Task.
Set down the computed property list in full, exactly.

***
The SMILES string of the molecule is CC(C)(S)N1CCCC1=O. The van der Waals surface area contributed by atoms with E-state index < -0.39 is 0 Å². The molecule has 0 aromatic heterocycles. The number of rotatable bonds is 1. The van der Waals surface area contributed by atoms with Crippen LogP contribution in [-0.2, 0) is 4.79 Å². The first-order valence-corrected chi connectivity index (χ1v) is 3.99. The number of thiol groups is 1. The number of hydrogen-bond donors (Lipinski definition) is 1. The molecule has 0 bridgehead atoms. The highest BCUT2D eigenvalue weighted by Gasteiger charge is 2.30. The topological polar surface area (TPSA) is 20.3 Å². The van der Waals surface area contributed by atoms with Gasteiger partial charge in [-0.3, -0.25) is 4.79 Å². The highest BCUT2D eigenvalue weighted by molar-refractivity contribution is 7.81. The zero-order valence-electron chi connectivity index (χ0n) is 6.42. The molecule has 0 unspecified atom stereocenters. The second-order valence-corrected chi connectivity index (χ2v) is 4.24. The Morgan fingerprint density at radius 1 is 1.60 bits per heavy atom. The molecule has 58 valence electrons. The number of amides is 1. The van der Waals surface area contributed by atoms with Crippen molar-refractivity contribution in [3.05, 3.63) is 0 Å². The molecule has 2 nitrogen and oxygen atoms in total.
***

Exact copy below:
The SMILES string of the molecule is CC(C)(S)N1CCCC1=O. The van der Waals surface area contributed by atoms with E-state index < -0.39 is 0 Å². The molecule has 0 aromatic heterocycles. The number of rotatable bonds is 1. The van der Waals surface area contributed by atoms with Crippen LogP contribution in [-0.2, 0) is 4.79 Å². The first-order valence-corrected chi connectivity index (χ1v) is 3.99. The number of thiol groups is 1. The number of hydrogen-bond donors (Lipinski definition) is 1. The molecule has 0 bridgehead atoms. The highest BCUT2D eigenvalue weighted by Gasteiger charge is 2.30. The topological polar surface area (TPSA) is 20.3 Å². The van der Waals surface area contributed by atoms with Gasteiger partial charge in [-0.3, -0.25) is 4.79 Å². The highest BCUT2D eigenvalue weighted by molar-refractivity contribution is 7.81. The zero-order valence-electron chi connectivity index (χ0n) is 6.42. The molecule has 0 unspecified atom stereocenters. The second-order valence-corrected chi connectivity index (χ2v) is 4.24. The Morgan fingerprint density at radius 1 is 1.60 bits per heavy atom. The molecule has 58 valence electrons. The number of amides is 1. The van der Waals surface area contributed by atoms with Crippen molar-refractivity contribution in [3.05, 3.63) is 0 Å². The molecule has 2 nitrogen and oxygen atoms in total.